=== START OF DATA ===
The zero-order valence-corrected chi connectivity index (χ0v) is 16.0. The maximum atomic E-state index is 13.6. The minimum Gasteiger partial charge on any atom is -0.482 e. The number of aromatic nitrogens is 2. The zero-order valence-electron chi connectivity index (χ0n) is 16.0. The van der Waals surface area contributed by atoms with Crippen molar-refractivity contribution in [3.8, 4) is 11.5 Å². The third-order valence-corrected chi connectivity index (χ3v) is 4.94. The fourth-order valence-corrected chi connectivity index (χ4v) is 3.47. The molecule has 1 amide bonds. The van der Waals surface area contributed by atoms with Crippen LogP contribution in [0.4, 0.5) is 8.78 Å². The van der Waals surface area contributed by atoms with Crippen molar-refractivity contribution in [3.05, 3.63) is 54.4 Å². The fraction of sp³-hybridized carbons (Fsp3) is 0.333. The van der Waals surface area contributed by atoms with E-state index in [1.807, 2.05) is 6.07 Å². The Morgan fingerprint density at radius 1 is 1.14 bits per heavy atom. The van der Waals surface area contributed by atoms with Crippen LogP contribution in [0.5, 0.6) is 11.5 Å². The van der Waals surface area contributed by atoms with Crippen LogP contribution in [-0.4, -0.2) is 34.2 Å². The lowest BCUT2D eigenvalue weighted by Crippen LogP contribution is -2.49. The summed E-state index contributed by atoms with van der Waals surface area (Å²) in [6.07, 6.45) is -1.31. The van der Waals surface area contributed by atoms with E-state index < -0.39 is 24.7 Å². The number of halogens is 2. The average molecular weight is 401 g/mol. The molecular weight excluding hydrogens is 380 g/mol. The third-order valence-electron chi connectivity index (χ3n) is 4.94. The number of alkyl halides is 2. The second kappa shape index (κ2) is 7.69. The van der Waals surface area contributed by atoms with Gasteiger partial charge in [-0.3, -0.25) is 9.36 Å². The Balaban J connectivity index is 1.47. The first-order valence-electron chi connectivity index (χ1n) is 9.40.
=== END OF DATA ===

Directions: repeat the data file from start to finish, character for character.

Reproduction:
The zero-order valence-corrected chi connectivity index (χ0v) is 16.0. The maximum atomic E-state index is 13.6. The minimum Gasteiger partial charge on any atom is -0.482 e. The number of aromatic nitrogens is 2. The zero-order valence-electron chi connectivity index (χ0n) is 16.0. The van der Waals surface area contributed by atoms with Crippen molar-refractivity contribution in [3.8, 4) is 11.5 Å². The third-order valence-corrected chi connectivity index (χ3v) is 4.94. The fourth-order valence-corrected chi connectivity index (χ4v) is 3.47. The molecule has 1 amide bonds. The van der Waals surface area contributed by atoms with Crippen LogP contribution in [0.4, 0.5) is 8.78 Å². The van der Waals surface area contributed by atoms with Crippen molar-refractivity contribution in [3.05, 3.63) is 54.4 Å². The fraction of sp³-hybridized carbons (Fsp3) is 0.333. The van der Waals surface area contributed by atoms with E-state index in [1.807, 2.05) is 6.07 Å². The Morgan fingerprint density at radius 1 is 1.14 bits per heavy atom. The van der Waals surface area contributed by atoms with Crippen LogP contribution in [0.5, 0.6) is 11.5 Å². The van der Waals surface area contributed by atoms with Crippen LogP contribution in [-0.4, -0.2) is 34.2 Å². The lowest BCUT2D eigenvalue weighted by Crippen LogP contribution is -2.49. The summed E-state index contributed by atoms with van der Waals surface area (Å²) in [6.07, 6.45) is -1.31. The van der Waals surface area contributed by atoms with E-state index < -0.39 is 24.7 Å². The number of halogens is 2. The average molecular weight is 401 g/mol. The molecular weight excluding hydrogens is 380 g/mol. The third-order valence-electron chi connectivity index (χ3n) is 4.94. The number of alkyl halides is 2. The second kappa shape index (κ2) is 7.69. The van der Waals surface area contributed by atoms with Gasteiger partial charge in [-0.3, -0.25) is 9.36 Å². The Balaban J connectivity index is 1.47. The first-order valence-electron chi connectivity index (χ1n) is 9.40.